The DICT Development Group
1 definition found
for School of design
From The Collaborative International Dictionary of English v.0.48 :
Design \De*sign"\, n. [Cf. dessein, dessin.]
1. A preliminary sketch; an outline or pattern of the main
features of something to be executed, as of a picture, a
building, or a decoration; a delineation; a plan.
2. A plan or scheme formed in the mind of something to be
done; preliminary conception; idea intended to be
expressed in a visible form or carried into action;
intention; purpose; -- often used in a bad sense for evil
intention or purpose; scheme; plot.
The vast design and purpos? of the King. --Tennyson.
The leaders of that assembly who withstood the
designs of a besotted woman. --Hallam.
A . . . settled design upon another man's life.
How little he could guess the secret designs of the
3. Specifically, intention or purpose as revealed or inferred
from the adaptation of means to an end; as, the argument
4. The realization of an inventive or decorative plan; esp.,
a work of decorative art considered as a new creation;
conception or plan shown in completed work; as, this
carved panel is a fine design, or of a fine design.
5. (Mus.) The invention and conduct of the subject; the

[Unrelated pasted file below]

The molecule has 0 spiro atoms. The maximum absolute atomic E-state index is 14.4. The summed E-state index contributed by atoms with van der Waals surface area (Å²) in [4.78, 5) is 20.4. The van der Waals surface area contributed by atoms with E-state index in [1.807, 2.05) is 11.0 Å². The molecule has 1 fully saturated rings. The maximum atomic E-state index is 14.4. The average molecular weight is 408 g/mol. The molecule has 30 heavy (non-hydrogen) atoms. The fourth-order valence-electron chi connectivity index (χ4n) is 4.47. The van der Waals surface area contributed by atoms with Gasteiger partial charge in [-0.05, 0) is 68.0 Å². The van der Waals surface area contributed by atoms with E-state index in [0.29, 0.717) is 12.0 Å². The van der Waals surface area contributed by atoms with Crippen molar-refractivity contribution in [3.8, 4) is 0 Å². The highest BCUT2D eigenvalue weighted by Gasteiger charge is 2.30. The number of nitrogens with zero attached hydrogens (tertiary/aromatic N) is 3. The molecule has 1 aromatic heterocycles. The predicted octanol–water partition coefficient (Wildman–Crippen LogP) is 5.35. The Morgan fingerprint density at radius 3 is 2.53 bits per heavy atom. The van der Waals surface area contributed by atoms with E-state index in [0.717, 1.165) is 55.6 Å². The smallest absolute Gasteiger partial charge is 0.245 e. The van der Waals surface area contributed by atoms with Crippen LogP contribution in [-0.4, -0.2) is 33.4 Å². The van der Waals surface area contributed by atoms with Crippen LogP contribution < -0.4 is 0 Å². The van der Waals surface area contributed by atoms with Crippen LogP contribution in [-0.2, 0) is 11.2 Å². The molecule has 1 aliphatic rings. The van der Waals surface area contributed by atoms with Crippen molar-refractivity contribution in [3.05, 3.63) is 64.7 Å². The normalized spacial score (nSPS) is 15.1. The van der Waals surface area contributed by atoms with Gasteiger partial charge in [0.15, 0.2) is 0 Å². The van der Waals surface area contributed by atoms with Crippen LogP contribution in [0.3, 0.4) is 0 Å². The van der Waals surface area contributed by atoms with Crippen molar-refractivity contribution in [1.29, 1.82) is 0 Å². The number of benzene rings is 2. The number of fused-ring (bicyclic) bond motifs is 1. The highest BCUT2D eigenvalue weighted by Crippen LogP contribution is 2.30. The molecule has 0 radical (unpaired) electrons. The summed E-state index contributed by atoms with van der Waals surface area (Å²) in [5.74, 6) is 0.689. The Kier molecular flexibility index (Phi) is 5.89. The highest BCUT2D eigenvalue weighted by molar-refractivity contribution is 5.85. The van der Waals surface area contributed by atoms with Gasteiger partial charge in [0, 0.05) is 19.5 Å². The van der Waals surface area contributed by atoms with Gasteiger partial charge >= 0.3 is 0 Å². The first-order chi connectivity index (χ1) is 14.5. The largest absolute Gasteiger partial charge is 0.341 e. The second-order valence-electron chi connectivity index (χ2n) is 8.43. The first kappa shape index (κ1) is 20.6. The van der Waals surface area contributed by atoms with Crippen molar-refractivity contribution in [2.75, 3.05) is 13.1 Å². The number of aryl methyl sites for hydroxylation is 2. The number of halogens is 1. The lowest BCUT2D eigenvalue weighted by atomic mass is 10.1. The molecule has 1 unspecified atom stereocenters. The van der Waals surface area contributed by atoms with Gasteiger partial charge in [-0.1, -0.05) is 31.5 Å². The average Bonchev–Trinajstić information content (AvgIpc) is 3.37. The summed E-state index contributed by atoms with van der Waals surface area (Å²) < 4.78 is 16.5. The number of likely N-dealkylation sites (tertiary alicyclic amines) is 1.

disposition of every part, and the general order of the
Arts of design, those into which the designing of artistic
forms and figures enters as a principal part, as
architecture, painting, engraving, sculpture.
School of design, one in which are taught the invention and
delineation of artistic or decorative figures, patterns,
and the like.
Syn: Intention; purpose; scheme; project; plan; idea.
Usage: Design, Intention, Purpose. Design has reference
to something definitely aimed at. Intention points to
the feelings or desires with which a thing is sought.
Purpose has reference to a settled choice or
determination for its attainment. "I had no design to
injure you," means it was no part of my aim or object.
"I had no intention to injure you," means, I had no
wish or desire of that kind. "My purpose was directly
the reverse," makes the case still stronger.
Is he a prudent man . . . that lays designs only
for a day, without any prospect to the remaining
part of his life? --Tillotson.
I wish others the same intention, and greater
successes. --Sir W.
It is the purpose that makes strong the vow.
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